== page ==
Even in nonpandemic years, influenza and other etiologies of pneumonia represent the eighth leading cause of death in the United States, and respiratory viruses are the most commonly identified pathogens among hospitalized patients with community-acquired pneumonia (1). Epidemics of seasonal influenza occur on an annual basis. In the United States, the 2019–2020 seasonal influenza epidemic resulted in tens of millions of cases—the majority of which occurred before the coronavirus disease 2019 (COVID-19) pandemic surged. Now, COVID-19, caused by the novel severe acute respiratory syndrome coronavirus 2 (SARS-CoV-2), is an ongoing pandemic that has strained and, in some locales, overwhelmed health care systems. What can we expect as the COVID-19 pandemic evolves and seasonal influenza comes again? How can the epidemiology and biology of these infections inform our preparation strategies?
The last influenza pandemic, caused by the then-novel H1N1pdm09 virus, began in the spring of 2009 and caused an estimated 61 million cases, 274,000 hospitalizations, and 12,500 deaths in the United States over the following year (2). Despite its inclusion in the influenza vaccine since 2010, H1N1pdm09 continues to circulate annually in the community and was the predominant influenza A virus strain during the 2019–2020 influenza epidemic. In contrast, the last human coronavirus epidemic, SARS (caused by SARS-CoV), abated because of aggressive containment procedures before a vaccine could be deployed; community transmission of SARS-CoV has not occurred since 2004. Based on the course of the COVID-19 pandemic to date and anticipated vaccine development timelines, it is clear that SARS-CoV-2 will not follow the abruptly terminating trajectory of SARS-CoV. Rather, it is likely that community transmission of SARS-CoV-2 will continue as we enter the next influenza epidemic. Several factors, at least in part, will determine the overall severity of the upcoming respiratory virus season and can inform how we prepare:
1) Transmission. Influenza viruses and SARS-CoV-2 predominantly spread via respiratory droplets that are transmitted during close community contact. Consequently, social distancing policies designed to limit COVID-19 transmission are also effective against influenza (3). The corollary is that if COVID-19 cases begin to spike in the fall of 2020, retightening of social distancing measures could allay early spread of influenza to flatten the case-rate curves for both diseases.
2) Vaccination. How closely the influenza antigens included in the annual vaccine match the viruses that circulate in the coming season determines the vaccine’s efficacy. For 2019–2020, influenza vaccine effectiveness was 45% in the United States—a level comparable to years in which close vaccine antigen-circulating strain matching occurred (4). Influenza vaccine coverage for the previous season was only 45% among adults in the United States, despite the recommendation for universal vaccination (5). Thus, as we await SARS-CoV-2 vaccine trials, plans to mitigate the overall burden of respiratory disease should include efforts to increase rates of vaccination against influenza, particularly among older adults who have increased susceptibility to both influenza and COVID-19.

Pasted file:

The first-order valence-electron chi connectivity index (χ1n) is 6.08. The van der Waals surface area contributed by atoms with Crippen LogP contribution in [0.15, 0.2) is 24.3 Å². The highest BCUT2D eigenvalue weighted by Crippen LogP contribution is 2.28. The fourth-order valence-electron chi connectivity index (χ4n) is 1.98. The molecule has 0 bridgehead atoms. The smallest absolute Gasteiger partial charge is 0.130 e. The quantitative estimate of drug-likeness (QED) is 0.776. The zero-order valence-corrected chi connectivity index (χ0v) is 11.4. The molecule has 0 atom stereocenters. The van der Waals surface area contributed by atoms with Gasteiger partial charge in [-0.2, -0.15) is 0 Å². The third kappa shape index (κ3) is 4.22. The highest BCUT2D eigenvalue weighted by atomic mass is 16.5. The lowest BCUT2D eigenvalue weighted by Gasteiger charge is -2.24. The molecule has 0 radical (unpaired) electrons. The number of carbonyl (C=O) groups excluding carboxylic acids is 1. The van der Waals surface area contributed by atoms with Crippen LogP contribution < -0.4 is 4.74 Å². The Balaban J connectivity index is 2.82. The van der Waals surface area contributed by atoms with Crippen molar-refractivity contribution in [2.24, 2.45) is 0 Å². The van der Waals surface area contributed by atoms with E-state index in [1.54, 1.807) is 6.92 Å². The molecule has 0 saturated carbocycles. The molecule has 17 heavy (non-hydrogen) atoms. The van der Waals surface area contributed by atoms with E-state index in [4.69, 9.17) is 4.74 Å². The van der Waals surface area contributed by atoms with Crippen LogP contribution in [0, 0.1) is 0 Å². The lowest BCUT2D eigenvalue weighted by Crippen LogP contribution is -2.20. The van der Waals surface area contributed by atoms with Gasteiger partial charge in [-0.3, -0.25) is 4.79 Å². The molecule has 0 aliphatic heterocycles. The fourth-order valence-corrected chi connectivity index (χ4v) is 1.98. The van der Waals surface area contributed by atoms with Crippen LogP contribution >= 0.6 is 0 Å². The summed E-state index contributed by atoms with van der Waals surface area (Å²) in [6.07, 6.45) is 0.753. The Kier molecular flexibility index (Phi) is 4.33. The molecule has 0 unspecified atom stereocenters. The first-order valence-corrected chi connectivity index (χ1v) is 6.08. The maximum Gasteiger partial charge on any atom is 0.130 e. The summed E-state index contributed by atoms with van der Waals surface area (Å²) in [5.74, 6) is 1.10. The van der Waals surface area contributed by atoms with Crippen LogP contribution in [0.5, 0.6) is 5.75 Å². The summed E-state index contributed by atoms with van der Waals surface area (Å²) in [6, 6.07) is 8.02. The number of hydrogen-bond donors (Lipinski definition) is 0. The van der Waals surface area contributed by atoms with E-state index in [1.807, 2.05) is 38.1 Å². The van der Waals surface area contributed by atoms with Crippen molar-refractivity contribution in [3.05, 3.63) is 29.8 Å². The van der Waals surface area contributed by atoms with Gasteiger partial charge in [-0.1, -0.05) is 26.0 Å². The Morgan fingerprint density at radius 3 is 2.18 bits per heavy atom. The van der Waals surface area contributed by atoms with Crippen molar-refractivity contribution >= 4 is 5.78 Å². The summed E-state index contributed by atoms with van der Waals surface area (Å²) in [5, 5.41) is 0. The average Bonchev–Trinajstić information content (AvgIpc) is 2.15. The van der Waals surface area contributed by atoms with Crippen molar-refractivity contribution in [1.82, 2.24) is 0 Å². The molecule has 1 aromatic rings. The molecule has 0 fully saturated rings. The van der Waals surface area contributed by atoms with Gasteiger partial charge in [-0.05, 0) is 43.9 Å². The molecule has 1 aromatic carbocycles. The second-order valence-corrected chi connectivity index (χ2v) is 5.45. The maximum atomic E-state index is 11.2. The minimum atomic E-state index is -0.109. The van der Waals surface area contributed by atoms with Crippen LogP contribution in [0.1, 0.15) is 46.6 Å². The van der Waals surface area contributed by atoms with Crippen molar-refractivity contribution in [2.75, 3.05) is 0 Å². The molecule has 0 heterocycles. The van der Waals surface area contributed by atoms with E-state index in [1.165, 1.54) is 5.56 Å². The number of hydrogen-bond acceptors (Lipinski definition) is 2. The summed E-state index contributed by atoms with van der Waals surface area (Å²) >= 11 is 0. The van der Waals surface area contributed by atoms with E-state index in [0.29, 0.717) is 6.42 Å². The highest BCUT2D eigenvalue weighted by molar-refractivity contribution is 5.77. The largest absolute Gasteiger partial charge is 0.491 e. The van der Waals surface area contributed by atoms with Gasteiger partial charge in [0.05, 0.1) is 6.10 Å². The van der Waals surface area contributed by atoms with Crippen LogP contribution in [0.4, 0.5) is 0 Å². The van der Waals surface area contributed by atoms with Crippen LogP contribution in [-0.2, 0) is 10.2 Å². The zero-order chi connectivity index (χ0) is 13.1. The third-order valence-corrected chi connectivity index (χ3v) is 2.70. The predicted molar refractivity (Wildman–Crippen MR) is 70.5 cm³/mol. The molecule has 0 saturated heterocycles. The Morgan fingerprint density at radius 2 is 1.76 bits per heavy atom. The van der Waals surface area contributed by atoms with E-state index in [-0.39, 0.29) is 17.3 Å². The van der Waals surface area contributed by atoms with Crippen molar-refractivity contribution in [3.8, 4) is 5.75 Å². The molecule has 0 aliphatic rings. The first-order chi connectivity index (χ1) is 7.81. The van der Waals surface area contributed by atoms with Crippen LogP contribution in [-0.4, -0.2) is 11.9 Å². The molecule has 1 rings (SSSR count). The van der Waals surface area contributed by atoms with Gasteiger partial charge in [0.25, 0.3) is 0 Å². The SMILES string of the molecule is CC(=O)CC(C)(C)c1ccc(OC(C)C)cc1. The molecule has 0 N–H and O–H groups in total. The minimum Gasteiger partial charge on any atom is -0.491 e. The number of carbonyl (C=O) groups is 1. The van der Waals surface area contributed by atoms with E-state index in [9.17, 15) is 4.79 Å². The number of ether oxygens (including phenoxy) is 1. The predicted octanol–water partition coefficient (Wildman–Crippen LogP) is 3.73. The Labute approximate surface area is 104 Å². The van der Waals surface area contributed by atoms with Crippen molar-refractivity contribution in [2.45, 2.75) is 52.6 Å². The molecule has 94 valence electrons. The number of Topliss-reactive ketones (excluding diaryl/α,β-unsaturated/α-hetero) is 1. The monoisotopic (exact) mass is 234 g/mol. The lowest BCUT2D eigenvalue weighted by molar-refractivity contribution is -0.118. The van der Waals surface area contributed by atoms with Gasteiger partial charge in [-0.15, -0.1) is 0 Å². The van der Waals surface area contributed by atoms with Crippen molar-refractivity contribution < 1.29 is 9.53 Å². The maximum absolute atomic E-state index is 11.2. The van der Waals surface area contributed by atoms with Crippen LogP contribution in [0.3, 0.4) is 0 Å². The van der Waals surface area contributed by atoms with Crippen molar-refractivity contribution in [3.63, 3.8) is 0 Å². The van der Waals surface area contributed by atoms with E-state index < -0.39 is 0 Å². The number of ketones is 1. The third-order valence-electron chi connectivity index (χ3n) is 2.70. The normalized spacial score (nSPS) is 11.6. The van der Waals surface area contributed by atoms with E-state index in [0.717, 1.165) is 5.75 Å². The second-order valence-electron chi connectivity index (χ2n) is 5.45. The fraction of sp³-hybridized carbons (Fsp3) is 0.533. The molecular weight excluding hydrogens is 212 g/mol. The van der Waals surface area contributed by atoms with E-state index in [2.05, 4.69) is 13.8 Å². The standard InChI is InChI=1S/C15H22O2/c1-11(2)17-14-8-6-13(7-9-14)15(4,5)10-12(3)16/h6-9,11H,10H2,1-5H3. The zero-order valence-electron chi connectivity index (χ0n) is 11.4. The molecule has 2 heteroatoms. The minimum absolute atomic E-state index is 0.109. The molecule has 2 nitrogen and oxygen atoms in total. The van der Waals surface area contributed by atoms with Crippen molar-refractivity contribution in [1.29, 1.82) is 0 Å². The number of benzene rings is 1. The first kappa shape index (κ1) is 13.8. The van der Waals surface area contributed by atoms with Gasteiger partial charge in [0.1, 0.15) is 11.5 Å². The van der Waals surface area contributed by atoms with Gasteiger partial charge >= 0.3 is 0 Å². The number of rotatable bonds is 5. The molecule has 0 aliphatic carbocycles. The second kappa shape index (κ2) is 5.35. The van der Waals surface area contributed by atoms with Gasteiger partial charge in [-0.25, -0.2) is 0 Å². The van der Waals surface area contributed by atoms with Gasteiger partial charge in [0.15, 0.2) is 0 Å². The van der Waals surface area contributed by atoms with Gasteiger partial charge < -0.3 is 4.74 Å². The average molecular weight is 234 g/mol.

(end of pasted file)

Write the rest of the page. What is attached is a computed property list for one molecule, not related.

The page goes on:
3) Co-infection. Co-infection with another respiratory pathogen, including influenza, occurred in more than 20% of SARS-CoV-2–positive patients who presented with a respiratory viral syndrome early in the COVID-19 pandemic (6). The potential for co-infection carries diagnostic implications, as detection of an alternative etiology for a respiratory syndrome cannot be used to exclude COVID-19 in areas where SARS-CoV-2 testing remains limited. Clinicians may also need to modify therapeutic regimens depending on the specific copathogen (e.g., oseltamivir for influenza). These findings underscore the need for widespread availability of rapid diagnostics for SARS-CoV-2 and other respiratory pathogens.
4) Disparities. African Americans, Latinx, and Native Americans are overrepresented among COVID-19 cases and deaths (7–9). Also, disparities in influenza vaccination rates have historically existed among minority populations (10). The etiologies for health care disparities are complex and longstanding. The COVID-19 pandemic has highlighted these unconscionable disparities and must galvanize public health efforts aimed to limit viral transmission, increase vaccination rates, deploy rapid diagnostics, and expand other health care services for vulnerable populations, including communities of color, the poor, and older adults. Beyond these public health initiatives, overcoming disparities related to influenza and COVID-19—and disparities in health outcomes more generally—will require major societal change to address the longstanding racial and economic inequities that affect comorbidities, infection risk, and access to timely, high-quality health care.
Humans have suffered from influenza for millennia, and we can expect that the new reality of COVID-19 will only complicate the next influenza season. Measures to reduce the overall burden of respiratory viral infection—including social distancing, increased vaccination rates, availability of diagnostics, and addressing health care disparities—are paramount in planning for the months ahead. Moreover, careful evaluation and modification of these factors will enhance preparedness ahead of viral pandemics yet to come.
- Copyright © 2020 The Authors, some rights reserved; exclusive licensee American Association for the Advancement of Science. No claim to original U.S. Government Works. Distributed under a Creative Commons Attribution NonCommercial License 4.0 (CC BY-NC).